UWindsor Lance: Farm to Fork

UWindsor Lance
Issue 15, Volume 85
Oct. 10, 2012
Jon Liedtke

Harvest tour of Windsor-Essex community gardens

A new community collective wants to show food conscience Windsorites there’s plenty of sustainable and healthy offerings coming from area community gardens.

The Windsor and Essex County Community Garden Collective is hosting a bus tour of community gardens throughout the region on Oct. 14. The event, which costs $5 and includes lunch, will depart from locations in the city and county and end at the University of Windsor’s campus community garden.

The campus leg of the tour will feature a walk through the garden, baked goods, a bluegrass band and activities.

Rita Haase, who helped initiate the Campus Community Garden Project in 2010, is the current co-ordinator of the garden. She said the project seeks to “produce food for people in need, educate people about food production, and to make the campus a more sustainable, greener area.”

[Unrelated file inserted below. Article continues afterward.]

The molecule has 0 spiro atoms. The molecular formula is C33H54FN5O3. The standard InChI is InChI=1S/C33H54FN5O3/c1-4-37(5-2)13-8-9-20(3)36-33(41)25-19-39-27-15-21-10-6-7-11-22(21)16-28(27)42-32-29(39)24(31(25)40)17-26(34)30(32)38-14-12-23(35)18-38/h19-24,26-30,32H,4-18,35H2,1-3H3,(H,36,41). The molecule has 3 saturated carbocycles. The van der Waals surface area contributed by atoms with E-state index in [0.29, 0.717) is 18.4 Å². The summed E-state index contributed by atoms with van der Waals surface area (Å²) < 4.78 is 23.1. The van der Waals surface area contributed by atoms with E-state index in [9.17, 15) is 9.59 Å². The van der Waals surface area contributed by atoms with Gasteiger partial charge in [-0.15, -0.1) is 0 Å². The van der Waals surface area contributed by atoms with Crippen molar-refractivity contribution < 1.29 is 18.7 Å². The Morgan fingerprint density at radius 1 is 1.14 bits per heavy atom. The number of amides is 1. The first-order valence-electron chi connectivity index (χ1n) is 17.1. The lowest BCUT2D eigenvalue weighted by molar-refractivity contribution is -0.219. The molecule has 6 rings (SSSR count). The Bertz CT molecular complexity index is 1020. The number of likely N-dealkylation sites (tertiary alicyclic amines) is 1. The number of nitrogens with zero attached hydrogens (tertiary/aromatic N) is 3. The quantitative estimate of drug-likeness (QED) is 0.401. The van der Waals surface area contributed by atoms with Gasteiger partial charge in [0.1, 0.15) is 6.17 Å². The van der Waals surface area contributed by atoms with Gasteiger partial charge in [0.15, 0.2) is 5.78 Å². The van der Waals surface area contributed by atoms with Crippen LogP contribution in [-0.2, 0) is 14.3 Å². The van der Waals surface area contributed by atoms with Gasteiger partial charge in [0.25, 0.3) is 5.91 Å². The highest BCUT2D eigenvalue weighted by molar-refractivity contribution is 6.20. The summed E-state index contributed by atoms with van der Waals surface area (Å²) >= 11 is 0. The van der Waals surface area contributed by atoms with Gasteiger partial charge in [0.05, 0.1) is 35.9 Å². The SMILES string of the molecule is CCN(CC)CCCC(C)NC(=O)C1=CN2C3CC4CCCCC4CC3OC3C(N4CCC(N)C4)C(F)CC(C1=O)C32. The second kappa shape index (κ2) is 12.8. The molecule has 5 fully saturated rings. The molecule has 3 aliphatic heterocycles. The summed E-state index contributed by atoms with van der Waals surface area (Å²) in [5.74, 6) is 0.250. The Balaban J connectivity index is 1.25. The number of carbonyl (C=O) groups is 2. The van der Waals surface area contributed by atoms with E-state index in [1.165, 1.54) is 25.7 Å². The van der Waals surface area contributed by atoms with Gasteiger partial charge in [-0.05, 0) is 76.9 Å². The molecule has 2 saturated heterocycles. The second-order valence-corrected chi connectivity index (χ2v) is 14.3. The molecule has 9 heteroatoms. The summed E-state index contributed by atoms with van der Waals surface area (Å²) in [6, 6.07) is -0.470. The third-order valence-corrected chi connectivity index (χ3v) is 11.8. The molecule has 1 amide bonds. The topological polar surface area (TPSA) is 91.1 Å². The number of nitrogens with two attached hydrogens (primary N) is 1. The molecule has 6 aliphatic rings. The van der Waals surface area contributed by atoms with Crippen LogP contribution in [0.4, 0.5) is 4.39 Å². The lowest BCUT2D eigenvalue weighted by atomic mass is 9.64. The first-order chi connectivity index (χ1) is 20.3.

Haase is also a member of the Environmental Committee, a university group that strives to make the campus a more environmentally sustainable place.

“The real value is not the pounds of food that we get,” explained Adam Wright, a UWindsor student who volunteered as a garden attendant during the summer. “We’re not eliminating grocery stores, but what we are doing is creating an inclusive space where people of all generations from all different backgrounds can share information and build and strengthen the community.”

The campus community garden features a wide variety of plants, flowers, fruit bushes and roughly 40 different varieties of vegetables. Hasse explained that
because this is an organic garden, companion planting is very important. “To
have a lot of different plants growing side-by-side benefits each other.”

Some staff members of Green Bean Cafe volunteer in the campus community garden, and owner Benjamin Davidson explained that this overlap has allowed for some of the food grown in the garden to be served in his restaurant.

Davidson makes an attempt to purchase locally sourced food because he believes it important to support the local economy and our local farmers.

“We also find it is something people are more and more interested in … customers are requesting it.”

UWindsor Lance
Farm to Fork
Issue 15, Volume 85
Oct. 10, 2012
Jon Liedtke
Page 3

Jon Liedtke was the Features and Opinions Editor, Advertising Manager and Deficit Consultant at the UWindsor Lance.


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